Many young people join Sail Caribbean teen summer programs to get their feet wet, their hands dirty and to learn more about marine biology. They love it and want more. We’ve been asked quite a few times what are the top marine biology schools and colleges. It’s quite a difficult task to choose just a few top marine biology colleges, so we need to include the following disclaimer: At Sail Caribbean, we have worked with scientists and employed marine biologists from many different universities and programs – all of these people were incredibly dedicated and well educated. Here are some suggestions for schools to research and we hope this information starts you on a path to fulfilling your educations goals.
Top Five Marine Biology Colleges
- University of Miami has a well established marine science program now in its 65th year and offered through the Rosenstiel School of Marine and Atmospheric Science with three different undergraduate degrees in marine studies. The Bachelor of Science degree combines marine science with biology, chemistry, geology, physics or computer science making it a double major. A Bachelor of Arts in Marine Affairs is the degree available for students interested in areas like economics, law, or economics applicable to marine affairs. There’s also a five-year combined Bachelor / Master of Arts in Marine Affairs. We’ve heard through the Sail Caribbean grapevine that undergraduates who are really involved have an amazing experience.
- University of North Carolina Chapel Hill This school’s Department of Marine Sciences offers instruction and performs biological, chemical, geological, and physical oceanography research. The department offers fundamental coursework, opportunities for practical experience with supervision, and academic minor to advanced undergraduates. It particularly emphasizes graduate training after a broad undergraduate foundation in the sciences including mathematics through calculus and statistics. At least some basic coursework in biology, chemistry, physics, and geology is also needed. Introductory courses are also offered to all undergraduates who are interested in marine sciences regardless of their major.
- Massachusettes Institute of Technology and Woods Hole Oceanographic Institution (MIT/WHOI) offer a joint, five-year doctoral program in Oceanography/ Applied Ocean Science & Engineering. The Joint Program includes these five sub-disciplinary areas: Applied Ocean Science and Engineering, Biological Oceanography, Chemical Oceanography, Marine Geology and Geophysics, and Physical Oceanography. Each is overseen by a Joint Committee made up of MIT faculty and WHOI scientists. Joint Program students have access to courses, programs and resources at one of the top oceanographic research institutions in the world (WHOI), one of the top research universities in the world (MIT), and they have the opportunity to take courses at Harvard.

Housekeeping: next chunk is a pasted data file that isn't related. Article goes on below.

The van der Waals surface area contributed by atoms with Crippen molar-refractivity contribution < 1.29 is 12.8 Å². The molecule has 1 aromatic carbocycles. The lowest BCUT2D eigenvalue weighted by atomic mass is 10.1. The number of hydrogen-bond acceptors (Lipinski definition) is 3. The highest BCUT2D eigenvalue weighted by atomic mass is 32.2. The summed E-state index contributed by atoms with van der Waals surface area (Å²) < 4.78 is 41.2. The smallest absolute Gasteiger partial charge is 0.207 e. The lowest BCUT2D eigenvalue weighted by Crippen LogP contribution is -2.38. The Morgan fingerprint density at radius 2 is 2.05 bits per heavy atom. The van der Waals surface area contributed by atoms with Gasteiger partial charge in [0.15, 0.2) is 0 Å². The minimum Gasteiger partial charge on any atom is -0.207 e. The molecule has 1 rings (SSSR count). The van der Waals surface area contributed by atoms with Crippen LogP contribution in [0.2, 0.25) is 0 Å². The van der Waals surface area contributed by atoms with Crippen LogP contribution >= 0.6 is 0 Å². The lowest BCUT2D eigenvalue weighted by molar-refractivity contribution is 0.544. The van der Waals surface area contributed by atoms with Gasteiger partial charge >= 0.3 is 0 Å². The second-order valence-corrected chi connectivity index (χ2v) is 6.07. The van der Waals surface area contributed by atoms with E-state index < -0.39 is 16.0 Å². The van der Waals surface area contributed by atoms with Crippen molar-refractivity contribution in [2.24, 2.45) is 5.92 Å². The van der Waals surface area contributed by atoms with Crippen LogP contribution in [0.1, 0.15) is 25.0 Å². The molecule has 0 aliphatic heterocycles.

- Texas A&M This Marine Biology Track offers a Bachelor of Science degree in Biology. The track focuses on marine and coastal systems for students planning careers in fisheries and aquaculture, coastal and marine management and conservation, natural history of coastal and marine organisms, aquatic science, marine animal care and rehabilitation, and outdoor recreation and public education. Emphasis is on a well-rounded education and students are encouraged to become involved with scientific research while they also concentrate on their course work.
- University of Rhode Island Between 80 and 100 students begin the B.S. Marine Biology degree program every year. The curriculum is designed for students planning to pursue marine biology at a professional level or for those who want to use their capabilities a wide range of careers. The program allows students to explore the vast world of marine biology and provides a foundation in biological sciences, chemistry, math, physics and oceanography. Study in other marine-related areas like Aquaculture and Fisheries, Marine Affairs, Marine Environmental Economics, and Marine Archaeology, History and Literature is encouraged.
Remember…so much of your undergraduate experience in marine biology or any science is determined by the opportunities you take advantage of outside of the classroom. These might include volunteering in research labs, taking initiative and doing an undergraduate research thesis, and seeking out internships. While it’s important to choose a program with a good reputation and to keep your GPA high, it’s equally (if not more) important to find ways to get hands-on, practical experience outside of the classroom while still in school.
Here’s a great resource if you want to see more marine biology schools in the US.
Special thanks to Mallory Watson, Florida Center for Ocean Science Education Excellence (COSEE Florida) Scientist and Shannon Keenon Pierson, former Head Marine Biologist for Sail Caribbean.